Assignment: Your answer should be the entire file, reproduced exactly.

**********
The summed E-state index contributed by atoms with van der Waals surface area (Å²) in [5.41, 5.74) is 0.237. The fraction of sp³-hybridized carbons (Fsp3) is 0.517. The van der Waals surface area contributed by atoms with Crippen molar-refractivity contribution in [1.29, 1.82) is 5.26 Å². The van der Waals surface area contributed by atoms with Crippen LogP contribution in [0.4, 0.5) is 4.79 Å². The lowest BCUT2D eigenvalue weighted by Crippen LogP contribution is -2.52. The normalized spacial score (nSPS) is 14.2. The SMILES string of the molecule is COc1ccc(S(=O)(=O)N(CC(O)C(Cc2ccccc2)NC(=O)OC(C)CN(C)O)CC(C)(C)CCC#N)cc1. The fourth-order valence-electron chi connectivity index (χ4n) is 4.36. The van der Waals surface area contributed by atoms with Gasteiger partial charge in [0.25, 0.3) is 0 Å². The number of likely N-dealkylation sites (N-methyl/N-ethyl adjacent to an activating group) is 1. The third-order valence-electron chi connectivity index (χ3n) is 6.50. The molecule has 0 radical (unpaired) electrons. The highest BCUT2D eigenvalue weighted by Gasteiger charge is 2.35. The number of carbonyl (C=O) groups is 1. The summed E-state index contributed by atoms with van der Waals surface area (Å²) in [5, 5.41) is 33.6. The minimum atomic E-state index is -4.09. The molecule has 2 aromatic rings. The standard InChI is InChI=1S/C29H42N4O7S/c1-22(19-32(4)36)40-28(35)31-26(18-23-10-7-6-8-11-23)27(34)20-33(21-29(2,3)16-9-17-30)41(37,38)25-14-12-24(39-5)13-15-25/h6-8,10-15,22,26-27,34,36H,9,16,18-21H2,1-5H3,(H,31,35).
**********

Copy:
The summed E-state index contributed by atoms with van der Waals surface area (Å²) in [5.41, 5.74) is 0.237. The fraction of sp³-hybridized carbons (Fsp3) is 0.517. The van der Waals surface area contributed by atoms with Crippen molar-refractivity contribution in [1.29, 1.82) is 5.26 Å². The van der Waals surface area contributed by atoms with Crippen LogP contribution in [0.4, 0.5) is 4.79 Å². The lowest BCUT2D eigenvalue weighted by Crippen LogP contribution is -2.52. The normalized spacial score (nSPS) is 14.2. The SMILES string of the molecule is COc1ccc(S(=O)(=O)N(CC(O)C(Cc2ccccc2)NC(=O)OC(C)CN(C)O)CC(C)(C)CCC#N)cc1. The fourth-order valence-electron chi connectivity index (χ4n) is 4.36. The van der Waals surface area contributed by atoms with Gasteiger partial charge in [0.25, 0.3) is 0 Å². The number of likely N-dealkylation sites (N-methyl/N-ethyl adjacent to an activating group) is 1. The third-order valence-electron chi connectivity index (χ3n) is 6.50. The molecule has 0 radical (unpaired) electrons. The highest BCUT2D eigenvalue weighted by Gasteiger charge is 2.35. The number of carbonyl (C=O) groups is 1. The summed E-state index contributed by atoms with van der Waals surface area (Å²) in [5, 5.41) is 33.6. The minimum atomic E-state index is -4.09. The molecule has 2 aromatic rings. The standard InChI is InChI=1S/C29H42N4O7S/c1-22(19-32(4)36)40-28(35)31-26(18-23-10-7-6-8-11-23)27(34)20-33(21-29(2,3)16-9-17-30)41(37,38)25-14-12-24(39-5)13-15-25/h6-8,10-15,22,26-27,34,36H,9,16,18-21H2,1-5H3,(H,31,35).